The Retirement Consumption Conundrum: Evidence from a Consumption Survey
AbstractWhile the life-cycle hypothesis predicts that consumption remains smooth during the transition from work into retirement, recent studies have shown that consumption declines at retirement. This empirical result has been referred to as the retirement consumption puzzle. Previous literature has most often relied on food expenditures to estimate the decline in consumption at retirement. We add to this literature by using broader definitions of consumption data from the Consumer Expenditure Survey (CEX), which is a survey designed to estimate total household expenditures. We conduct cohort analysis, using data on four cohorts over 20 years from 1984 to 2003. Our results using only food expenditures are on the lower end of the distribution of existing results. As we use broader measures of consumption, our results suggest that the retirement consumption conundrum decreases by more than half. Further, another contribution of this analysis is to widen the focus of the study of the well-being of the elderly. The retirement consumption puzzle does not tell the whole story on the well-being of the elderly. While we find that consumption-expenditures decrease by about 2.5 percent when individuals retire, expenditures continue to decline at about a rate of 1 percent per year after that.
Download InfoIf you experience problems downloading a file, check if you have the proper application to view it first. In case of further problems read the IDEAS help page. Note that these files are not on the IDEAS site. Please be patient as the files may be large.
Bibliographic InfoPaper provided by Center for Retirement Research in its series Working Papers, Center for Retirement Research at Boston College with number wp2005-14.
Length: 34 pages
Date of creation: Oct 2005
Date of revision: Dec 2005
Contact details of provider:
Postal: Hovey House, 140 Commonwealth Avenue, Chestnut Hill, MA 02467
Phone: (617) 552-1762
Fax: (617) 552-0191
Web page: http://crr.bc.edu/
More information through EDIRC
Other versions of this item:
- Fisher, Jonathan D. & Johnson, David S. & Marchand, Joseph & Smeeding, Timothy M. & Torrey, Barbara Boyle, 2008. "The retirement consumption conundrum: Evidence from a consumption survey," Economics Letters, Elsevier, vol. 99(3), pages 482-485, June.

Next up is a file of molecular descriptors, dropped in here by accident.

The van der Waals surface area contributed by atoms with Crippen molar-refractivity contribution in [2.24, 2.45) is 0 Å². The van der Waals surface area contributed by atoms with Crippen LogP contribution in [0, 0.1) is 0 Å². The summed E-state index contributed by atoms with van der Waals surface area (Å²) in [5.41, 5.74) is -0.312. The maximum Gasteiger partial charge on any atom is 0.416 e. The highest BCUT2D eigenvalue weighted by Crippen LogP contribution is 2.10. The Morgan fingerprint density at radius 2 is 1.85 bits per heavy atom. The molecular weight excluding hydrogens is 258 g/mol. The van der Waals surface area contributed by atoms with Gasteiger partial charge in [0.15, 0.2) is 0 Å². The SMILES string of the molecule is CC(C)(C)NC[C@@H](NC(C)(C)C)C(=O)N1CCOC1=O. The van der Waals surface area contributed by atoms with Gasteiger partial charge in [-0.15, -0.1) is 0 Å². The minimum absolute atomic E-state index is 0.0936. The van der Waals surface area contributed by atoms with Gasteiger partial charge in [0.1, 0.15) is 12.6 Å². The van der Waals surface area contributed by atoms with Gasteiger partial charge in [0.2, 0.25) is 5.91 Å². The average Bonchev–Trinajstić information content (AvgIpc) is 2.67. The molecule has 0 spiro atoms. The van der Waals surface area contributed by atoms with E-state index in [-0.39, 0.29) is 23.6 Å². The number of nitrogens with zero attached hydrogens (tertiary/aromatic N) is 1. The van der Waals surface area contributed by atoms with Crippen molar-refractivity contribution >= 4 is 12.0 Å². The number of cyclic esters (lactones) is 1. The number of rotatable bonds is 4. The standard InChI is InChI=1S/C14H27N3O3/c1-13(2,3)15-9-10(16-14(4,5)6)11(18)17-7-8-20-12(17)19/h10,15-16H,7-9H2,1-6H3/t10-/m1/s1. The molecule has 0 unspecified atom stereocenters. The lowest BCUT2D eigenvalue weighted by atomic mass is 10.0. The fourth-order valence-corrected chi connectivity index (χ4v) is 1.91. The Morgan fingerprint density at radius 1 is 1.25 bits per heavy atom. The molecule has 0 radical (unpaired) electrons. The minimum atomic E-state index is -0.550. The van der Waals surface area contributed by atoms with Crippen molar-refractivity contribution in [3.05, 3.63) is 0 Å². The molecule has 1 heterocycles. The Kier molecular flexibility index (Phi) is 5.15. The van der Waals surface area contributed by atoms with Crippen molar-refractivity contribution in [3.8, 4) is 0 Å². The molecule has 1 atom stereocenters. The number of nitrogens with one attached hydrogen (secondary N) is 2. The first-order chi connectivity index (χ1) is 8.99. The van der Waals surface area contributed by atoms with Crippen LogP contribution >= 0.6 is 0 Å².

Please report citation or reference errors to , or , if you are the registered author of the cited work, log in to your RePEc Author Service profile, click on "citations" and make appropriate adjustments.:
- Steven Haider & Melvin Stephens Jr., 2004.
"Is There a Retirement-Consumption Puzzle? Evidence Using Subjective Retirement Expectations,"
NBER Working Papers
10257, National Bureau of Economic Research, Inc.
- Steven J. Haider & Melvin Stephens, 2007. "Is There a Retirement-Consumption Puzzle? Evidence Using Subjective Retirement Expectations," The Review of Economics and Statistics, MIT Press, vol. 89(2), pages 247-264, May.
- Slesnick, Daniel T, 1994. "Consumption, Needs and Inequality," International Economic Review, Department of Economics, University of Pennsylvania and Osaka University Institute of Social and Economic Research Association, vol. 35(3), pages 677-703, August.
- B. Douglas Bernheim & Jonathan Skinner & Steven Weinberg, 2001.
"What Accounts for the Variation in Retirement Wealth among U.S. Households?,"
American Economic Review,
American Economic Association, vol. 91(4), pages 832-857, September.
- B. Douglas Bernheim & Jonathan Skinner & Steven Weinberg, 1997. "What Accounts for the Variation in Retirement Wealth Among U.S. Households?," NBER Working Papers 6227, National Bureau of Economic Research, Inc.
- B. Douglas Bernheim & Jonathan Skinner & Steven Weinberg, 1997. "What Accounts for the Variation in Retirement Wealth Among U.S. Households?," Working Papers 97035, Stanford University, Department of Economics.
This item has more than 25 citations. To prevent cluttering this page, these citations are listed on a separate page. reading list or among the top items on IDEAS.Access and download statisticsgeneral information about how to correct material in RePEc.
For technical questions regarding this item, or to correct its authors, title, abstract, bibliographic or download information, contact: (Amy Grzybowski) or (Christopher F Baum).
If references are entirely missing, you can add them using this form.